Thursday, March 4, 2010

This Week in Tibet

Next Wednesday is March 10th, which is a very significant date in Tibetan history- the anniversary of the 1959 Tibetan Uprising, which had been set in motion years earlier by guerrilla resistance in the eastern region of Kham and finally erupted in Lhasa on March 10th. Obviously the uprising failed to expel the Chinese occupiers, and days later the Dalai Lama escaped to India. Next week I’ll have more about how that started and exactly what happened.

For now, the timely connection is that Beijing has launched yet another “Strike Hard” campaign in anticipation of the anniversary. For those not familiar with the term, “Strike Hard” campaigns are periods where officials and enforcement bodies are specifically encouraged to disregard the usual limits of the law and go wild. Any offense, regardless of how slight, can be used as an excuse for beatings, torture, lengthy imprisonments, or even executions. They’ve become an annual fixture around March 10th, because Beijing hopes to intimidate Tibetans who would recognize the anniversary.

For the time being, then, anything can serve as an excuse to punish Tibetans. Listening to a pop song which obliquely references the Dalai Lama within earshot of a policeman, failing to be appropriately reverent of the Chinese flag, looking at a Communist Party member less than lovingly- anything will do. Even by the usual standards, the next few weeks will be dangerous ones for Tibetans inside Tibet.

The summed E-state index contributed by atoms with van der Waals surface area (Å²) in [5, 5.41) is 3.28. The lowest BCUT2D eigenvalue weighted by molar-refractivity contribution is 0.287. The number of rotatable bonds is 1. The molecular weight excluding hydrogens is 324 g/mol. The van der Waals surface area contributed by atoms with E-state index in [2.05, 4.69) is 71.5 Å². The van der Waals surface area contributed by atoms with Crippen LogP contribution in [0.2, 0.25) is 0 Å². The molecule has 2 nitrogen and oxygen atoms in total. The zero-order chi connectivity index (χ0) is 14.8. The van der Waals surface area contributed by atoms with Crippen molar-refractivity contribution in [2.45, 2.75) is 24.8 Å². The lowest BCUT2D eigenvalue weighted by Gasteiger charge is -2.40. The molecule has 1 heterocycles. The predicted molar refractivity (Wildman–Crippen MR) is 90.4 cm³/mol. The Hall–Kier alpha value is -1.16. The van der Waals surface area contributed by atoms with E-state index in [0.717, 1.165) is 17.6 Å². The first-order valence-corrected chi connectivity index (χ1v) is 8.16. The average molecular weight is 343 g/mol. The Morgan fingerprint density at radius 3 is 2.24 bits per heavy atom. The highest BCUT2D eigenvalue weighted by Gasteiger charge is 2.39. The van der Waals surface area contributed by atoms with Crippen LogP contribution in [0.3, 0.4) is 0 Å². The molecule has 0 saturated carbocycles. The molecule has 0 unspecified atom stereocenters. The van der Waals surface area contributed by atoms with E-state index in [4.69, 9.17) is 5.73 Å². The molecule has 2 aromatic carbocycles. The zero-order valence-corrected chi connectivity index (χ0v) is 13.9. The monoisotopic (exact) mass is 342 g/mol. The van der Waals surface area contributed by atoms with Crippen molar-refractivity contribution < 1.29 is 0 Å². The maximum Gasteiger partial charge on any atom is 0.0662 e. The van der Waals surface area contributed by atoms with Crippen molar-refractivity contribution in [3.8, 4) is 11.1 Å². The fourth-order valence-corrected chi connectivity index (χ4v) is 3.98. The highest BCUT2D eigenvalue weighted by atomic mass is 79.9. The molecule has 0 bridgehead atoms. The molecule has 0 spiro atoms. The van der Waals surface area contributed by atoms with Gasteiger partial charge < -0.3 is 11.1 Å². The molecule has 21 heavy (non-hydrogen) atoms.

Next, the Chinese People’s Political Consultative Conference has announced their list of new members for the year. This body has little power of its own, but a seat on the CPPCC is viewed as a cushy reward for retiring government figures, or for rich businessmen. The list of new appointments surprised observers with its inclusion of Gyaincain Norbu, the fake Panchen Lama.

The real Panchen Lama, the one chosen by the Dalai Lama and a number of prominent Tibetan Buddhists, still hasn’t been heard from since 1995, when he was abducted by the Chinese government at the age of 6. The reason behind the abduction was obvious- the replacement offered by Beijing is the son of two Communist Party members, and has been used as a transparent ploy to subvert Tibetan religion to aid the occupation. The attempt has failed, though: Tibetans refer to Gyaincain Norbu as the “Panchen Zuma,” or fake Panchen. The name has stuck, and today if you type “Panchen Zuma” into Wikipedia it will automatically redirect you to the Chinese-picked candidate.

His appointment to the CPPCC is an attempt by Beijing to up the ante. Instead of reconsidering their plan, they’ve doubled down and given him a prominent political position. Their attempted smearing of the Dalai Lama as a politician in monk’s robes is even more ironic now, with their creation of a supposed high lama who is openly just a pro-Beijing politician. He was ignored by the other delegates at the 2006 World Buddhist Forum, but damned if he won’t do a great job of talking about how great China has been for Tibet!

That wasn’t the only reason Beijing abducted the real Panchen Lama, though. Traditionally the Panchen Lamas have been tasked with identifying the next Dalai Lama. The end goal of the Chinese plan is to use the fake Panchen to lend legitimacy to their choice of a fake Dalai after the current Dalai Lama passes away. More on what that will mean and what the exiled Tibetan community is doing to prepare for it some other time.

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